What Does the Election of Donald Trump Mean for GTMO?

On November 7, 2016—when polls were still predicting a Clinton victory in the next day’s election—MFIA filed its reply brief in Husain v. Gates, the habeas corpus action brought by Guantanamo detainee and CIA torture victim Abu Zubaydah. On behalf of our client, journalist Raymond Bonner, MFIA argued that the government’s excessive redactions of the court records in this case violate the separation of powers and the public’s right of access to judicial records. The government failed to justify these redactions under the applicable constitutional standard, we concluded, so the court should release the records in full.

Personally, I saw this litigation in part as an opportunity for the American government to come clean about its misdeeds in the panicked aftermath of 9/11 and reckon with a dark chapter in our history. Because both President Obama and Congress have banned waterboarding and other forms of torture going forward, I thought the most stomach-turning elements of Zubaydah’s ordeal in U.S. custody would never be repeated.

But the day after we filed our reply, the United States elected Donald Trump as its next president, raising the prospect that this dark chapter in history may become our future. Trump has advocated killing the families of terror suspects, threatened to fill Guantanamo with “bad dudes” (including U.S. citizens), and vowed to bring back torture. “If it doesn’t work,” he told a crowd in Ohio, “they deserve it anyway.” And these statements cannot be dismissed as election-year hyperbole. As far back as 1989, Trump took out a full-page ad in the New York Post to announce that “CIVIL LIBERTIES END WHEN AN ATTACK ON OUR SAFETY BEGINS.” Zubaydah’s torture and indefinite detention by the Bush and Obama administrations may be a prelude to further violations of international and domestic law under a Trump presidency.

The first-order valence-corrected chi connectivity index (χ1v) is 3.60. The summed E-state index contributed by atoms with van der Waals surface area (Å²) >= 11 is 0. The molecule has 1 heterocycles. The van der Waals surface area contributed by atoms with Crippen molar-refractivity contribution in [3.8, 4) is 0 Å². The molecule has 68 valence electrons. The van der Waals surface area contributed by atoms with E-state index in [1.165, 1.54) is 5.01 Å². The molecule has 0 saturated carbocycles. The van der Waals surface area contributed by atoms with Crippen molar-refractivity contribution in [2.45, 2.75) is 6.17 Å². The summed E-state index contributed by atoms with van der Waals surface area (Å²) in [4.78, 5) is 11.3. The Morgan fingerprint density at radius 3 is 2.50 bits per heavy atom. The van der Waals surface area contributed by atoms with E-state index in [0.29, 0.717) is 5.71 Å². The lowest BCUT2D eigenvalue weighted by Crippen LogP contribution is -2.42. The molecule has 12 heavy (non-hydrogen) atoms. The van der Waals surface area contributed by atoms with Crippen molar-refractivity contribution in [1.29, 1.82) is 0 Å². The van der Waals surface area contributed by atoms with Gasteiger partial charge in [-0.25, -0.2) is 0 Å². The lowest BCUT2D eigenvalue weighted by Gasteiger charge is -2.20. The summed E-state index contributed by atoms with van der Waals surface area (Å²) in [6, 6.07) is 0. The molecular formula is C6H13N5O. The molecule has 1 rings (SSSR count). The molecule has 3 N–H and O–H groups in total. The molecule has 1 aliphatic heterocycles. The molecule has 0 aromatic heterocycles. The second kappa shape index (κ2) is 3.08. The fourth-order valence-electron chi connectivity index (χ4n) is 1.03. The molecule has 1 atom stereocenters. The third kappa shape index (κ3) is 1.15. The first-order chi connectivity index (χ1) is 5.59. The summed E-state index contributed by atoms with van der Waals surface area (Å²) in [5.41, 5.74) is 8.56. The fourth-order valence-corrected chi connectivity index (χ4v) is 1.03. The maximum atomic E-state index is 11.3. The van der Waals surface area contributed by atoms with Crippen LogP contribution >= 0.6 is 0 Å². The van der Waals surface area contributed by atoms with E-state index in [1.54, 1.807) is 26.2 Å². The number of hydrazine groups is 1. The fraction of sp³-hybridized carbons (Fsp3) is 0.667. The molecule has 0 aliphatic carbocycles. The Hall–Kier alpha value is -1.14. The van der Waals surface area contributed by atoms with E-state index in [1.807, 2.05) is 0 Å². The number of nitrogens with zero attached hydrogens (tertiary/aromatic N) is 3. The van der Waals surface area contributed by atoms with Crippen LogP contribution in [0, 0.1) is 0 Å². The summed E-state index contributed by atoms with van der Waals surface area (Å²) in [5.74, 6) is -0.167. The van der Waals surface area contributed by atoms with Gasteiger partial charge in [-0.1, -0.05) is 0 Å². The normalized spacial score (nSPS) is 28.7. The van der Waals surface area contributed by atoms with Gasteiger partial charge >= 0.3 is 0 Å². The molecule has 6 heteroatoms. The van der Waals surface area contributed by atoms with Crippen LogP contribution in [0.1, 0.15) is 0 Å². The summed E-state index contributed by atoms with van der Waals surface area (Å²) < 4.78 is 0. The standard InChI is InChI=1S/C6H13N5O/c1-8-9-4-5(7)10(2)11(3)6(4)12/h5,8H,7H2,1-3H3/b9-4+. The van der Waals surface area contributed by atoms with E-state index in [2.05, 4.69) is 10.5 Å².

I hope not. But if Donald Trump pursues these illegal polices, the public has a right to know. And MFIA’s arguments in Husain v. Gates offer one means for the American people to learn what the government is doing in their name.

The Executive Branch has long claimed authority to withhold information as classified if its disclosure “reasonably could be expected to cause damage to the national security.” (Presidents issue their version of the executive order on classification upon taking office.) As Andy Udelsman has written in this blog, the Executive Branch tends to overuse its classification authority, leading to unchecked secrecy and rampant over-classification—particularly with respect to Guantanamo.

But when the Executive Branch seeks to use classified information in court without disclosing it to the public, the Constitution erects a barrier. This is because, in a line of cases going back to 1980, the Supreme Court has recognized the public’s constitutional right of access to judicial records and opinions under the First Amendment: “The right to speak implies a freedom to listen.” And records that include classified information are not automatically exempt from this access right—nor is the fact of classification automatically sufficient to overcome the right. In order to limit public access to court filings, the government would have to show that releasing the information would cause substantial harm to a compelling interest such as national security—a higher bar than is required to withhold information as classified.

Our client, Raymond Bonner, has documented the government’s extreme secrecy in the Abu Zubaydah case. When MFIA filed its initial motion in April, 36 documents on the public docket were completely sealed, and many others were so riddled with redactions as to effectively bar the public from informing itself about this historic case. Since then, in response to MFIA’s motion to unseal and a court order, the government has made many of these documents publicly available for the first time, including a declaration by Zubaydah describing in detail the torture he endured at the hands of the CIA. Yet the government continues to withhold information in other records in the case with no proper basis, as our reply demonstrates.

In addition to serving as a case study in over-classification, Abu Zubaydah’s habeas case presents a chilling reminder of why Trump’s counter-terrorism proposals should be rejected. According to the Senate Torture Report and court filings, American agents waterboarded Zubaydah at least 83 times, slammed him into walls, hung him from hooks, locked him in a coffin, and shackled him naked in secret dungeons in Thailand and Poland—all on the mistaken premise that Zubaydah was an Al-Qaeda leader with information about future attacks. As the government now concedes, Zubaydah was never even a member of Al-Qaeda. The only result of all that monstrous treatment was a national embarrassment that the government is still trying to keep quiet. When Zubaydah arrived at Guantanamo Bay, George W. Bush was president. How many others will be shipped there, blindfolded and shackled, to suffer in secrecy under President Trump?

—Steven Lance ’18